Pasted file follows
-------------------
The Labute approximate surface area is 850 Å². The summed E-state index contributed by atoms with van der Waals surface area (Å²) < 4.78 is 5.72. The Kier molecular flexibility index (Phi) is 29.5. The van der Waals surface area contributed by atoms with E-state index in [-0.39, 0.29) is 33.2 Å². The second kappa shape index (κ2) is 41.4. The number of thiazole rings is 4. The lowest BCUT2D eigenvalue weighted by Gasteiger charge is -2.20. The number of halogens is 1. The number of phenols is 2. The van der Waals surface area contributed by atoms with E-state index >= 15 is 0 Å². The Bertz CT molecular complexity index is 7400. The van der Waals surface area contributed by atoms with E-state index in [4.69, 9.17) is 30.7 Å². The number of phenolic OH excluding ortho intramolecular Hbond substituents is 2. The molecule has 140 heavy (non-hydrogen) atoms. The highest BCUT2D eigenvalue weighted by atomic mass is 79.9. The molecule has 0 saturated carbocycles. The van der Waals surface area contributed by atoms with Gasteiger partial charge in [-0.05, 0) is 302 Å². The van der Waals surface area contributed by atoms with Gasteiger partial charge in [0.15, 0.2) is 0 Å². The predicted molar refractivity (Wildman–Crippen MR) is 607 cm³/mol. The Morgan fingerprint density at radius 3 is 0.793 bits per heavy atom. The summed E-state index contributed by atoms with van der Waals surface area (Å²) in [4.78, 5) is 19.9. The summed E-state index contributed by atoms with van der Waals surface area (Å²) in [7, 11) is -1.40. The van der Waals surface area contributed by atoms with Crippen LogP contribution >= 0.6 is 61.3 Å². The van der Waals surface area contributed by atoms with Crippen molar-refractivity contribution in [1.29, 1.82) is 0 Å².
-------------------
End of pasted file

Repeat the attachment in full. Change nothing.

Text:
The Labute approximate surface area is 850 Å². The summed E-state index contributed by atoms with van der Waals surface area (Å²) < 4.78 is 5.72. The Kier molecular flexibility index (Phi) is 29.5. The van der Waals surface area contributed by atoms with E-state index in [-0.39, 0.29) is 33.2 Å². The second kappa shape index (κ2) is 41.4. The number of thiazole rings is 4. The lowest BCUT2D eigenvalue weighted by Gasteiger charge is -2.20. The number of halogens is 1. The number of phenols is 2. The van der Waals surface area contributed by atoms with E-state index >= 15 is 0 Å². The Bertz CT molecular complexity index is 7400. The van der Waals surface area contributed by atoms with E-state index in [4.69, 9.17) is 30.7 Å². The number of phenolic OH excluding ortho intramolecular Hbond substituents is 2. The molecule has 140 heavy (non-hydrogen) atoms. The highest BCUT2D eigenvalue weighted by atomic mass is 79.9. The molecule has 0 saturated carbocycles. The van der Waals surface area contributed by atoms with Gasteiger partial charge in [-0.05, 0) is 302 Å². The van der Waals surface area contributed by atoms with Gasteiger partial charge in [0.15, 0.2) is 0 Å². The predicted molar refractivity (Wildman–Crippen MR) is 607 cm³/mol. The Morgan fingerprint density at radius 3 is 0.793 bits per heavy atom. The summed E-state index contributed by atoms with van der Waals surface area (Å²) in [4.78, 5) is 19.9. The summed E-state index contributed by atoms with van der Waals surface area (Å²) in [7, 11) is -1.40. The van der Waals surface area contributed by atoms with Crippen LogP contribution >= 0.6 is 61.3 Å². The van der Waals surface area contributed by atoms with Crippen molar-refractivity contribution in [1.29, 1.82) is 0 Å².